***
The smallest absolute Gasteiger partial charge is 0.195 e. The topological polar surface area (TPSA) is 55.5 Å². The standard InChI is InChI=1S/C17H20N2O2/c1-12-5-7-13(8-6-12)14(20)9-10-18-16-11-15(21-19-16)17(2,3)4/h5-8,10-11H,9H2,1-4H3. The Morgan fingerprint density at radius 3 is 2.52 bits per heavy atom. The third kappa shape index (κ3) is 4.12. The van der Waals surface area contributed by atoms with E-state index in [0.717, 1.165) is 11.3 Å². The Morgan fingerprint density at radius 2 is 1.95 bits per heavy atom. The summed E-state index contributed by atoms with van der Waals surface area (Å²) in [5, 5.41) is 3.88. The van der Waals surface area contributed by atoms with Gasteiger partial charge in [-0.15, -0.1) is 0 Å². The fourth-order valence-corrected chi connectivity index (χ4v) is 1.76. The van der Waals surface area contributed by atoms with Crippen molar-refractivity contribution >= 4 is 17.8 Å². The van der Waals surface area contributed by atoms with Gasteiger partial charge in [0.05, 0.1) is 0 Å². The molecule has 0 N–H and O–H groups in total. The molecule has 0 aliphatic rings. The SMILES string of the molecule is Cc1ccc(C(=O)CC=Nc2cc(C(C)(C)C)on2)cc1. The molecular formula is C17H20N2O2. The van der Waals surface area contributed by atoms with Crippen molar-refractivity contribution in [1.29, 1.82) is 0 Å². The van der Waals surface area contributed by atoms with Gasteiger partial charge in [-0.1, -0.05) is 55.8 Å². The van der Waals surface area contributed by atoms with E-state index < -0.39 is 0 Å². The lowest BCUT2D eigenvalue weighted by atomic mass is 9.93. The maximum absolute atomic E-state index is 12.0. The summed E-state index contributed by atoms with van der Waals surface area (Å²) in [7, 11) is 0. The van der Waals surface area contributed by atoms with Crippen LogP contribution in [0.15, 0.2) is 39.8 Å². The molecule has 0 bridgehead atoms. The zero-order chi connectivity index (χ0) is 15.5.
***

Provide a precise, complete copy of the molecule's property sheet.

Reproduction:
The smallest absolute Gasteiger partial charge is 0.195 e. The topological polar surface area (TPSA) is 55.5 Å². The standard InChI is InChI=1S/C17H20N2O2/c1-12-5-7-13(8-6-12)14(20)9-10-18-16-11-15(21-19-16)17(2,3)4/h5-8,10-11H,9H2,1-4H3. The Morgan fingerprint density at radius 3 is 2.52 bits per heavy atom. The third kappa shape index (κ3) is 4.12. The van der Waals surface area contributed by atoms with E-state index in [0.717, 1.165) is 11.3 Å². The Morgan fingerprint density at radius 2 is 1.95 bits per heavy atom. The summed E-state index contributed by atoms with van der Waals surface area (Å²) in [5, 5.41) is 3.88. The van der Waals surface area contributed by atoms with Gasteiger partial charge in [-0.15, -0.1) is 0 Å². The fourth-order valence-corrected chi connectivity index (χ4v) is 1.76. The van der Waals surface area contributed by atoms with Crippen molar-refractivity contribution >= 4 is 17.8 Å². The van der Waals surface area contributed by atoms with Gasteiger partial charge in [0.05, 0.1) is 0 Å². The molecule has 0 N–H and O–H groups in total. The molecule has 0 aliphatic rings. The SMILES string of the molecule is Cc1ccc(C(=O)CC=Nc2cc(C(C)(C)C)on2)cc1. The molecular formula is C17H20N2O2. The van der Waals surface area contributed by atoms with Crippen molar-refractivity contribution in [1.29, 1.82) is 0 Å². The van der Waals surface area contributed by atoms with Gasteiger partial charge in [-0.1, -0.05) is 55.8 Å². The van der Waals surface area contributed by atoms with E-state index < -0.39 is 0 Å². The lowest BCUT2D eigenvalue weighted by atomic mass is 9.93. The maximum absolute atomic E-state index is 12.0. The summed E-state index contributed by atoms with van der Waals surface area (Å²) in [7, 11) is 0. The van der Waals surface area contributed by atoms with Crippen LogP contribution in [0.15, 0.2) is 39.8 Å². The molecule has 0 bridgehead atoms. The zero-order chi connectivity index (χ0) is 15.5.